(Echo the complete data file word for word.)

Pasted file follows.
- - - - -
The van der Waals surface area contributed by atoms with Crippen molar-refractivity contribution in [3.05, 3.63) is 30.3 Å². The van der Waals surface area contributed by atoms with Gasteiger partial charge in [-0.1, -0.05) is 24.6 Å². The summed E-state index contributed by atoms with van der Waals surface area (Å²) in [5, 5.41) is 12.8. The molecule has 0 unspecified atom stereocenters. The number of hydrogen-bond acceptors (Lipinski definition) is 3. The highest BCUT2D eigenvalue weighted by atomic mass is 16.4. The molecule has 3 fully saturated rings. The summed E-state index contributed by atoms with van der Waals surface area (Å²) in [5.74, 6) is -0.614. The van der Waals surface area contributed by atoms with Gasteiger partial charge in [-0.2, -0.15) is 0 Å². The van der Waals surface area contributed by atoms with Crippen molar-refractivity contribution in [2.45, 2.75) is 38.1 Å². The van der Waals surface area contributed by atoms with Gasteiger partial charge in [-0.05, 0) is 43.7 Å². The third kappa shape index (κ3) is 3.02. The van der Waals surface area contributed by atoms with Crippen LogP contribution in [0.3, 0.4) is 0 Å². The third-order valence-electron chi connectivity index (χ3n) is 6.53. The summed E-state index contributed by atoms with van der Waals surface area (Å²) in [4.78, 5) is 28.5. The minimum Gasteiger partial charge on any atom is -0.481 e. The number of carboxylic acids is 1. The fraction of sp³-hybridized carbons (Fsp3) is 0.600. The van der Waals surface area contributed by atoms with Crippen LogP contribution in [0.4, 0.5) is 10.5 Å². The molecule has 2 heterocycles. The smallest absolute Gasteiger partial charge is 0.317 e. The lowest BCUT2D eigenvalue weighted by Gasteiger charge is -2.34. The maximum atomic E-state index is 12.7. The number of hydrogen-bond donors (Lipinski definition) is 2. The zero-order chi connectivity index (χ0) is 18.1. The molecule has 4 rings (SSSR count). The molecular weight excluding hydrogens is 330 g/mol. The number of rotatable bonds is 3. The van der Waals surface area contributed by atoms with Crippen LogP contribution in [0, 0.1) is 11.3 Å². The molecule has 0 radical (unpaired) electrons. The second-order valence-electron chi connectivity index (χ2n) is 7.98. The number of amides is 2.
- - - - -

The van der Waals surface area contributed by atoms with Crippen molar-refractivity contribution in [3.05, 3.63) is 30.3 Å². The van der Waals surface area contributed by atoms with Gasteiger partial charge in [-0.1, -0.05) is 24.6 Å². The summed E-state index contributed by atoms with van der Waals surface area (Å²) in [5, 5.41) is 12.8. The molecule has 0 unspecified atom stereocenters. The number of hydrogen-bond acceptors (Lipinski definition) is 3. The highest BCUT2D eigenvalue weighted by atomic mass is 16.4. The molecule has 3 fully saturated rings. The summed E-state index contributed by atoms with van der Waals surface area (Å²) in [5.74, 6) is -0.614. The van der Waals surface area contributed by atoms with Gasteiger partial charge in [-0.2, -0.15) is 0 Å². The van der Waals surface area contributed by atoms with Crippen molar-refractivity contribution in [2.45, 2.75) is 38.1 Å². The van der Waals surface area contributed by atoms with Gasteiger partial charge in [-0.05, 0) is 43.7 Å². The third kappa shape index (κ3) is 3.02. The van der Waals surface area contributed by atoms with Crippen LogP contribution in [0.3, 0.4) is 0 Å². The third-order valence-electron chi connectivity index (χ3n) is 6.53. The summed E-state index contributed by atoms with van der Waals surface area (Å²) in [4.78, 5) is 28.5. The minimum Gasteiger partial charge on any atom is -0.481 e. The number of carboxylic acids is 1. The fraction of sp³-hybridized carbons (Fsp3) is 0.600. The van der Waals surface area contributed by atoms with Crippen LogP contribution in [0.4, 0.5) is 10.5 Å². The molecule has 2 heterocycles. The smallest absolute Gasteiger partial charge is 0.317 e. The lowest BCUT2D eigenvalue weighted by Gasteiger charge is -2.34. The maximum atomic E-state index is 12.7. The number of hydrogen-bond donors (Lipinski definition) is 2. The zero-order chi connectivity index (χ0) is 18.1. The molecule has 4 rings (SSSR count). The molecular weight excluding hydrogens is 330 g/mol. The number of rotatable bonds is 3. The van der Waals surface area contributed by atoms with Crippen LogP contribution in [0, 0.1) is 11.3 Å². The molecule has 0 radical (unpaired) electrons. The second-order valence-electron chi connectivity index (χ2n) is 7.98. The number of amides is 2.